Chart of the Week: Is Angry Birds Ready for an IPO?
As Rovio prepares for its anticipated IPO later this month, speculation has swirled around the $1.1 billion projected valuation of the company, which represents just half the value of what the company was rumored to be worth last month. While last year saw several high-profile, multi-billion dollar mobile gaming acquisitions (including the Tencent/Supercell and Activision/Blizzard/King deals), 2017 has been a relatively quiet year. And while Rovio’s pending IPO could signal the next uptick in the gaming sector, the company’s flagship Angry Birds franchise has struggled in the face of increased competition from the likes of Supercell’s Clash of Clans and King’s Candy Crush series. So how does Rovio stack up to its fellow mobile gaming giants?
Which Version of Angry Birds Is Winning the Most Users?
Angry Birds is one of the older casual games franchises around – the original Angry Birds title launched in 2009, compared to the first iterations of Clash of Clans or Candy Crush, which both launched in 2012. Since then, Rovio has released more than dozen other Angry Birds spinoffs, including Angry Birds Star Wars (2012) and Angry Birds 2 (2015). With such a wide variety of titles, which version of Angry Birds is still attracting the most users, and how does that stack up to the competition?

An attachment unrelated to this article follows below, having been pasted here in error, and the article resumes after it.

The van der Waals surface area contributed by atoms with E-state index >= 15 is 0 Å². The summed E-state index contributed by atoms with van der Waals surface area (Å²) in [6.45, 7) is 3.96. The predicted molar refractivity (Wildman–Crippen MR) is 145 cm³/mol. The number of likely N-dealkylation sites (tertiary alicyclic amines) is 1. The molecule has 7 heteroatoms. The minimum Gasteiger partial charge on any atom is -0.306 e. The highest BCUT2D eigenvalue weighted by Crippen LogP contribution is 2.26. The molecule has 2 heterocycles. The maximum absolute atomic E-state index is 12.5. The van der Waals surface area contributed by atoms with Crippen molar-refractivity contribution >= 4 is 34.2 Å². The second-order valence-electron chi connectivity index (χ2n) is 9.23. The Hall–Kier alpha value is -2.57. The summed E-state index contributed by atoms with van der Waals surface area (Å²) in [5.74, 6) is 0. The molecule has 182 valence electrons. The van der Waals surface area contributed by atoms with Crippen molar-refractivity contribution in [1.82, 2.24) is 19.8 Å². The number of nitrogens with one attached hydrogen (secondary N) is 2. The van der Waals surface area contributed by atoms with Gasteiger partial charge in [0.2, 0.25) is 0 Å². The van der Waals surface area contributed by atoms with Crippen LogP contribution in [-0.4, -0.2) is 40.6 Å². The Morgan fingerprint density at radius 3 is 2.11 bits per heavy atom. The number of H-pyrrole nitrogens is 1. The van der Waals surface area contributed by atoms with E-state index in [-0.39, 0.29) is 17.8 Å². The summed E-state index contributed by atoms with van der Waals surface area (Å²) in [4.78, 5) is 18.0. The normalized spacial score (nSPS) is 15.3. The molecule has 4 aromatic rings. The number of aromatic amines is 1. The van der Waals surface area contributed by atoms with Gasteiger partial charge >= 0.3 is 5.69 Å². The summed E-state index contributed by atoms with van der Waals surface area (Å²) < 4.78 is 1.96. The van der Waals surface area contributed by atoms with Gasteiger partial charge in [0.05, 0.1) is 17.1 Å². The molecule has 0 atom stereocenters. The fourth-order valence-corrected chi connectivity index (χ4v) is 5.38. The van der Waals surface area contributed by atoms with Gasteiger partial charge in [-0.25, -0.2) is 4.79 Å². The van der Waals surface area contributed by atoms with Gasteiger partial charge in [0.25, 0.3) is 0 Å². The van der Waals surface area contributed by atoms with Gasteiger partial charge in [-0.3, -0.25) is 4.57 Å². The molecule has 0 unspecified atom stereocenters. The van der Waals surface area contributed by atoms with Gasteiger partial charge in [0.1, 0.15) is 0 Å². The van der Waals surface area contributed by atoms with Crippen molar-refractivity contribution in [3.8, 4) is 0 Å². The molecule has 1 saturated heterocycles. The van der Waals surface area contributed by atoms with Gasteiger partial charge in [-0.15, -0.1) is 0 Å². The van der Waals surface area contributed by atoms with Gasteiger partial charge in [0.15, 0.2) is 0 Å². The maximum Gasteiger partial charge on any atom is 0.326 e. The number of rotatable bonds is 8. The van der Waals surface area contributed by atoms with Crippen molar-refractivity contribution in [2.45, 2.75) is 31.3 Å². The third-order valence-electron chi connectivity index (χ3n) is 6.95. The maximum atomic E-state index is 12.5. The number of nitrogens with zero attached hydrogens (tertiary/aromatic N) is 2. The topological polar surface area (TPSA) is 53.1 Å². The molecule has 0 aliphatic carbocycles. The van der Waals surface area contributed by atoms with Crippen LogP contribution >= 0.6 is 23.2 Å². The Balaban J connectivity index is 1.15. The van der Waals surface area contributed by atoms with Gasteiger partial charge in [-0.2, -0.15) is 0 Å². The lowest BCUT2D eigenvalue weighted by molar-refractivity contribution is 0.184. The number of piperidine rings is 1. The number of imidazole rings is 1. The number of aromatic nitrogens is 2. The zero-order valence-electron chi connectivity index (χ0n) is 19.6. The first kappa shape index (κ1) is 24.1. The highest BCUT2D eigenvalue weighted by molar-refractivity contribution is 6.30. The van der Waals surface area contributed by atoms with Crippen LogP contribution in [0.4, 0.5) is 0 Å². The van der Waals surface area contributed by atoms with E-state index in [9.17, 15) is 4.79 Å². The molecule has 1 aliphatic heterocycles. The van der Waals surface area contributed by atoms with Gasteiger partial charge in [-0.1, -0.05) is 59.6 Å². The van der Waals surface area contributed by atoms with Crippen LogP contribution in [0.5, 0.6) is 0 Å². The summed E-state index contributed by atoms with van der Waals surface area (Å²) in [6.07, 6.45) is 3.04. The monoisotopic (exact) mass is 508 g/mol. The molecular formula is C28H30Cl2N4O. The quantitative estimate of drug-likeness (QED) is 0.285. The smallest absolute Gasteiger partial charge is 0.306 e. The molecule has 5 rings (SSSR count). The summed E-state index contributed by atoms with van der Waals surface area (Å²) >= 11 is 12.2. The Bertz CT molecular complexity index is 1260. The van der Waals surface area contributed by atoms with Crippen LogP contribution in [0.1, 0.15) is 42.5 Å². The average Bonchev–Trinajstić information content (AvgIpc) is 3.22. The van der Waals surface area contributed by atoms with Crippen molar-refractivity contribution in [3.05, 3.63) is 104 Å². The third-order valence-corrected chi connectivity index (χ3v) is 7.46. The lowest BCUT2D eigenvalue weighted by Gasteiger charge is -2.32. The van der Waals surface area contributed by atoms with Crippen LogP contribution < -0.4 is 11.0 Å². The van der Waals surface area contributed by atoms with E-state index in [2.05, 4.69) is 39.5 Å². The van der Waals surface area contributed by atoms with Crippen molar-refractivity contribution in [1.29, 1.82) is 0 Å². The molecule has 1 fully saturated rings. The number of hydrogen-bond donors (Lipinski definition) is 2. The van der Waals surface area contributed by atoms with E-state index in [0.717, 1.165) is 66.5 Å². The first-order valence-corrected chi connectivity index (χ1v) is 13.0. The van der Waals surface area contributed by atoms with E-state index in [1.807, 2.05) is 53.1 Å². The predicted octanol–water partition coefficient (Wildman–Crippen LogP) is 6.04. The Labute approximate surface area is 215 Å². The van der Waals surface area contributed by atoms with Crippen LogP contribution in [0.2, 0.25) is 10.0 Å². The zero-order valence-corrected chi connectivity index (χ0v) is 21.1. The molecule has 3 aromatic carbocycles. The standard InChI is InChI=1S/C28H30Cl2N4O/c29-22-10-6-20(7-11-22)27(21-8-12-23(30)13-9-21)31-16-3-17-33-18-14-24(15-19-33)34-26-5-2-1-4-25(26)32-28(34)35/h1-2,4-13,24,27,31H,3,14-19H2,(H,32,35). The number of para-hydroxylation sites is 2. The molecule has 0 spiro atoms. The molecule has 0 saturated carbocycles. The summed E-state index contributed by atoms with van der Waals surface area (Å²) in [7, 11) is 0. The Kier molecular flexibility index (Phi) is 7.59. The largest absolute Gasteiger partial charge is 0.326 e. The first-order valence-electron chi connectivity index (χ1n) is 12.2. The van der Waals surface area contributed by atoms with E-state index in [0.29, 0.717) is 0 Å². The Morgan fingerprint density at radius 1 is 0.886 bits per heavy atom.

According to Verto Watch data, the original Angry Birds and Angry Birds 2 are the franchise’s two most popular titles based on number of monthly unique users (among U.S. adults, ages 18 and above). In July 2017, Angry Birds attracted just over 2 million unique users, and Angry Birds 2 attracted almost 1.4 million unique users. But there’s also evidence that Rovio may be cannibalizing its own audience: some of the least popular Angry Birds titles, such as Angry Birds Star Wars II and Angry Birds Epic each claimed less than a quarter million monthly unique users in July 2017.
More troubling is the fact that even the most successful Angry Birds titles still lag well behind flagship offerings from their biggest rivals: Verto Watch data shows that King’s Candy Crush Saga had 10.2 million monthly unique users in July 2017, and Supercell’s Clash of Clans reported 5.6 million monthly unique users during the same period. King and Supercell have exercised greater restraint in rolling out expansions or sequels to their existing mobile games franchises; Candy Crush has a handful of sequels (including Candy Crush Soda Saga, which attracted 6.9 million monthly unique users in July 2017), while Clash of Clans has just one spinoff, Clash Royale. Is a smaller, more carefully edited catalogue of game titles a better bet for mobile game companies? Supercell was valued at over $10 billion at the time of their acquisition last year, while the King deal nearly hit $6 billion. Rovio’s $1 billion valuation heading into its IPO seems like a weak showing in comparison.
Where did we get the data for this Chart of the Week? Learn more about Verto Watch, our on-demand data portal. Interested in learning more about our insights on mobile games? Subscribe to our newsletter for the latest content.